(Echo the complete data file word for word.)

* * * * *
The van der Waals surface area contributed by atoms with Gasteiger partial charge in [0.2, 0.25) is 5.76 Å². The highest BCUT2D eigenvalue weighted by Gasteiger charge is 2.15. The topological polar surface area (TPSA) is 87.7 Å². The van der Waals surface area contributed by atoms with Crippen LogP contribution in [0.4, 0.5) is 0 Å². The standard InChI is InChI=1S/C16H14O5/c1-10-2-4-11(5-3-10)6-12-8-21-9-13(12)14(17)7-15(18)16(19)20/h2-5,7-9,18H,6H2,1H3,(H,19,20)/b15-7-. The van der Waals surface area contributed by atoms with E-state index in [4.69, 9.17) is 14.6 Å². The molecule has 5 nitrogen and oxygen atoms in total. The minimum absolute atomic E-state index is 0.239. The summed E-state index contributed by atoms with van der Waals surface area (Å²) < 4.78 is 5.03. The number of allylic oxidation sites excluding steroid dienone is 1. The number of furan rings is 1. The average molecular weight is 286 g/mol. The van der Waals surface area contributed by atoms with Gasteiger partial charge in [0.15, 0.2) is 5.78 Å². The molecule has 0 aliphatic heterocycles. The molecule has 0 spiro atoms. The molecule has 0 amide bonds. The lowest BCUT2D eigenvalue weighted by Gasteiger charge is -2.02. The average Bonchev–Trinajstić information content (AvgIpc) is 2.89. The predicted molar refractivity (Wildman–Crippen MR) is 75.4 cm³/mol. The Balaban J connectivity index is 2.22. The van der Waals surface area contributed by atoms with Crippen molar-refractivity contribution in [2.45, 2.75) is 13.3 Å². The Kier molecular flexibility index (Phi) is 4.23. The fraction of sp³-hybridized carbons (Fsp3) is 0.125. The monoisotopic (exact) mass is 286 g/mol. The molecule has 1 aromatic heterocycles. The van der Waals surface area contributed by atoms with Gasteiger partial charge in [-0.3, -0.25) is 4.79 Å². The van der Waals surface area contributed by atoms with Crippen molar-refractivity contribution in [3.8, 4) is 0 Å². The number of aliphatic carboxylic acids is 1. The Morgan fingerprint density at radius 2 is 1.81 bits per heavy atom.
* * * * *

The van der Waals surface area contributed by atoms with Gasteiger partial charge in [0.2, 0.25) is 5.76 Å². The highest BCUT2D eigenvalue weighted by Gasteiger charge is 2.15. The topological polar surface area (TPSA) is 87.7 Å². The van der Waals surface area contributed by atoms with Crippen LogP contribution in [0.4, 0.5) is 0 Å². The standard InChI is InChI=1S/C16H14O5/c1-10-2-4-11(5-3-10)6-12-8-21-9-13(12)14(17)7-15(18)16(19)20/h2-5,7-9,18H,6H2,1H3,(H,19,20)/b15-7-. The van der Waals surface area contributed by atoms with E-state index in [4.69, 9.17) is 14.6 Å². The molecule has 5 nitrogen and oxygen atoms in total. The minimum absolute atomic E-state index is 0.239. The summed E-state index contributed by atoms with van der Waals surface area (Å²) < 4.78 is 5.03. The number of allylic oxidation sites excluding steroid dienone is 1. The number of furan rings is 1. The average molecular weight is 286 g/mol. The van der Waals surface area contributed by atoms with Gasteiger partial charge in [0.15, 0.2) is 5.78 Å². The molecule has 0 aliphatic heterocycles. The molecule has 0 spiro atoms. The molecule has 0 amide bonds. The lowest BCUT2D eigenvalue weighted by Gasteiger charge is -2.02. The average Bonchev–Trinajstić information content (AvgIpc) is 2.89. The predicted molar refractivity (Wildman–Crippen MR) is 75.4 cm³/mol. The Balaban J connectivity index is 2.22. The van der Waals surface area contributed by atoms with Crippen molar-refractivity contribution in [2.45, 2.75) is 13.3 Å². The Kier molecular flexibility index (Phi) is 4.23. The fraction of sp³-hybridized carbons (Fsp3) is 0.125. The monoisotopic (exact) mass is 286 g/mol. The molecule has 1 aromatic heterocycles. The van der Waals surface area contributed by atoms with Gasteiger partial charge in [-0.3, -0.25) is 4.79 Å². The van der Waals surface area contributed by atoms with Crippen molar-refractivity contribution in [3.8, 4) is 0 Å². The number of aliphatic carboxylic acids is 1. The Morgan fingerprint density at radius 2 is 1.81 bits per heavy atom.